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I have an application that has a couple of commands. When you type a certain command, you have to type in additional info about something/someone. Now that info has to be strictly an integer or a string, depending on the situation.

However, whatever you type into Python using raw_input() actually is a string, no matter what, so more specifically, how would I shortly and without try...except see if a variable is made of digits or characters?

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marked as duplicate by Bakuriu, TheHippo, tjameson, Jesse, Old Pro May 11 '13 at 3:17

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1  
You could do: "0".isdigit(). Documentation: docs.python.org/2/library/stdtypes.html#str.isdigit –  bernie May 10 '13 at 18:08
    
Checking an object's type in Python is a bad idea - it makes Python's dynamic nature less useful. It's easier to ask for forgiveness than permission. –  Lattyware May 10 '13 at 18:15
1  
Why the aversion to try..except here? This is exactly what you'd use exception handling for. –  Martijn Pieters May 10 '13 at 18:23
    
Mostly because I don't understand try...except... –  user2154354 May 10 '13 at 19:57

5 Answers 5

up vote 9 down vote accepted

In my opinion you have two options:

  • Just try to convert it to an int, but catch the exception:

    try:
        value = int(value)
    except ValueError:
        pass  # it was a string, not an int.
    

    This is the Ask Forgiveness approach.

  • Explicitly test if there are only digits in the string:

    value.isdigit()
    

    str.isdigit() returns True only if all characters in the string are digits (0-9).

    This is often called the Ask Permission approach, or Look Before You Leap.

The latter will not detect all valid int() values, as whitespace and + and - are also allowed in int() values. The first form will happily accept ' +10 ' as a number, the latter won't.

If your expect that the user normally will input an integer, use the first form. It is easier (and faster) to ask for forgiveness rather than for permission in that case.

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The are other options. Better say that those two options are just what you would recommend yourself. –  android May 10 '13 at 18:18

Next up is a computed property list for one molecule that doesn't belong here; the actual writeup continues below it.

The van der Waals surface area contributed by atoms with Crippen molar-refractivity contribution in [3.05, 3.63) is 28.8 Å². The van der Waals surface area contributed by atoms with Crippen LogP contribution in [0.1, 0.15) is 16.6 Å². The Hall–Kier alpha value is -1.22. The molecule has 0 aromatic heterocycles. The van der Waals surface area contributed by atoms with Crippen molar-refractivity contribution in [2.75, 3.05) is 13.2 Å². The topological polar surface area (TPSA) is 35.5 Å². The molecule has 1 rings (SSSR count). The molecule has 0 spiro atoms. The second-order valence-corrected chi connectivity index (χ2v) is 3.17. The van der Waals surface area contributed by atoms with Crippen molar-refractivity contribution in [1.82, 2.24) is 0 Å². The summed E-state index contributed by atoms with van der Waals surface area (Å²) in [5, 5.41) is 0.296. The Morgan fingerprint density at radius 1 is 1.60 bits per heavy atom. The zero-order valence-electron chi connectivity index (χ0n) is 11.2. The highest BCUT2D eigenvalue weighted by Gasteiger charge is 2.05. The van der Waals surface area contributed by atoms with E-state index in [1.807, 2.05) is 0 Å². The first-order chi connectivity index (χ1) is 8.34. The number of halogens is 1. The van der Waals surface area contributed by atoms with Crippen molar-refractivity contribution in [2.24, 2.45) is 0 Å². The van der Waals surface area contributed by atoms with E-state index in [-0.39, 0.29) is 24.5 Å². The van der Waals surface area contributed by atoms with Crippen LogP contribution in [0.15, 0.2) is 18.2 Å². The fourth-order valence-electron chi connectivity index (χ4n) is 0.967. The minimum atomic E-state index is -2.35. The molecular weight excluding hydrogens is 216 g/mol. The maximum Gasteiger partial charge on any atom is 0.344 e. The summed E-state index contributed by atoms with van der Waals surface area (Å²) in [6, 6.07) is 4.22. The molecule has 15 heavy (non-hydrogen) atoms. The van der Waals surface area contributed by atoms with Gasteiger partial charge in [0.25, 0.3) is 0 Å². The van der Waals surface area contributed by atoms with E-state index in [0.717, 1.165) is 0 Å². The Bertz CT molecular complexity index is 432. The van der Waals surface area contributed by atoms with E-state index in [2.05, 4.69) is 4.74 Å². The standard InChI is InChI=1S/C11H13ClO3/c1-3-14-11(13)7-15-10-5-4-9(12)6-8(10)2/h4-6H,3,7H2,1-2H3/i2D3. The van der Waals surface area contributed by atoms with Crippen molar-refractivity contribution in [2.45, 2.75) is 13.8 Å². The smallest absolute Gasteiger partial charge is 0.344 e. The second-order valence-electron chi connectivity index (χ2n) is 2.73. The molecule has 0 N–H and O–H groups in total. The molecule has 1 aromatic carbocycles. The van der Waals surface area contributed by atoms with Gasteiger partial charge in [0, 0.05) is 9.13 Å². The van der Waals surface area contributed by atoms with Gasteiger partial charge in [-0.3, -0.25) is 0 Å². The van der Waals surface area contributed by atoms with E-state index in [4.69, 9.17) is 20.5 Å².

@android: The other options are overkill for most situations. Yet, quantified it. –  Martijn Pieters May 10 '13 at 18:20
    
The problem is that I don't really understand try...except, so if you could explain it more thoroughly, that would be great. –  user2154354 May 10 '13 at 19:59
    
@user2154354: Operations can throw exceptions; these cut through the normal flow of code, they 'fall down' through the stack; functions immediately return, until something 'catches' the exception. The try:..except: statement does the catching. int() can throw a ValueError exception, but we specifically catch it again to detect that the string was not convertable to an integer. See the Python tutorial for more details. –  Martijn Pieters May 10 '13 at 20:07

The isdigit method of the str type returns True iff the given string is nothing but one or more digits. If it's not, you know the string should be treated as just a string.

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if you want to check what it is:

>>>isinstance(1,str)
False
>>>isinstance('stuff',str)
True
>>>isinstance(1,int)
True
>>>isinstance('stuff',int)
False

if you want to get ints from raw_input

>>>x=raw_input('enter thing:')
enter thing: 3
>>>try: x = int(x)
   except: pass

>>>isinstance(x,int)
True
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Don't check. Go ahead and assume that it is the right input, and catch an exception if it isn't.

intresult = None
while intresult is None:
    input = raw_input()
    try: intresult = int(input)
    except ValueError: pass
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Depending on your definition of shortly, you could use one of the following options:

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